Although we don't believe in timing the market or panicking over daily movements, we do like to keep an eye on market changes -- just in case they're material to our investing thesis.

The Dow Jones Industrial Average posted strong gains today for the second day in a row, as negotiations continued between President Obama and Congressional Republicans to resolve the debt ceiling standoff and the government shutdown. No agreement has been reached, and details on the discussions were limited, but investors interpreted the talks as a sign that the threat from the two crises has been contained, and a solution is on the way. Lawmakers seemed confident that a deal would be made by the beginning of next week, and the blue chips finished up 111 points, or 0.7%.

While the official retail sales report did not come out today as scheduled, due to the government shutdown, a separate report of nine retailers showed same-store sales growing just 0.4% in September, well below expectations of 3.1%. Clothing stores, in particular, disappointed, with the Gap posting a 3% decline, and J.C. Penney reporting a 4% drop. Elsewhere, the preliminary October consumer confidence report from the University of Michigan fell to a nine-month low, at 75.2. That was better than expectations of 74.5, but down from 77.5 in September, as the fiscal impasse weighed on consumers though the decline was relatively modest.


JPMorgan Chase kicked off earnings season for the Dow this morning, finishing the day nearly unchanged, as the banking giant posted a loss in the quarter of $380 million, or $0.17 a share, its first since 2004, due to $9.2 billion in litigation expenses. The shortfall includes funds set aside for pending legal battles in a reserve totaling $23 billion, and CEO Jamie Dimon warned that the bank will likely see further legal expenses over the next year or two. The legal dent was largely expected as evidenced by the stock's unaffected performance. Revenue was down 8% to $23.9 billion, in line with expectations, as income from lending, fees, and bond-trading all fell, but adjusted earnings of $1.40 per share easily beat estimates at $1.21.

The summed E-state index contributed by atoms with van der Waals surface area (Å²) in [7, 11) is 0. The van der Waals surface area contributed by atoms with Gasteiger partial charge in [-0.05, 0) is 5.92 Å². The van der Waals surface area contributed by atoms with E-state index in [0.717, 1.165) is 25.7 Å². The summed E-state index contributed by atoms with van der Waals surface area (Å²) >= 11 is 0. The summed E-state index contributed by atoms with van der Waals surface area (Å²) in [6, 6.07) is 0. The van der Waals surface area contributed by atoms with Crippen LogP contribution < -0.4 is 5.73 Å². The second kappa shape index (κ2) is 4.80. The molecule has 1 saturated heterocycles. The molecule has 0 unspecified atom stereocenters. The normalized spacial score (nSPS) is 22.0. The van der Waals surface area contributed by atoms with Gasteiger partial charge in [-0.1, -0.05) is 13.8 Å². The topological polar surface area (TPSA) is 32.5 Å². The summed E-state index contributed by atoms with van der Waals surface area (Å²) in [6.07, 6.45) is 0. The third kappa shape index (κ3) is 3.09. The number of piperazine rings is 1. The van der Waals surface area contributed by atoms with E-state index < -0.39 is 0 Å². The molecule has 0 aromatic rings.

Finally, Johnson & Johnson was the Dow's big winner today, climbing 1.9% after getting an upgrade from sell, to neutral, from Goldman Sachs. Goldman noted that J&J's pharma division has performed especially well this year, and its pipeline looks promising. The health-care giant will report earnings on Tuesday, with analysts expecting earnings per share of $1.32, and revenue at $17.4 billion.

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The article Hopes for a Fiscal Resolution Lift Dow Again originally appeared on Fool.com.

Fool contributor Jeremy Bowman owns shares of JPMorgan Chase. The Motley Fool recommends Goldman Sachs and Johnson & Johnson. The Motley Fool owns shares of Johnson & Johnson and JPMorgan Chase. Try any of our Foolish newsletter services free for 30 days. We Fools may not all hold the same opinions, but we all believe that considering a diverse range of insights makes us better investors. The Motley Fool has a disclosure policy.

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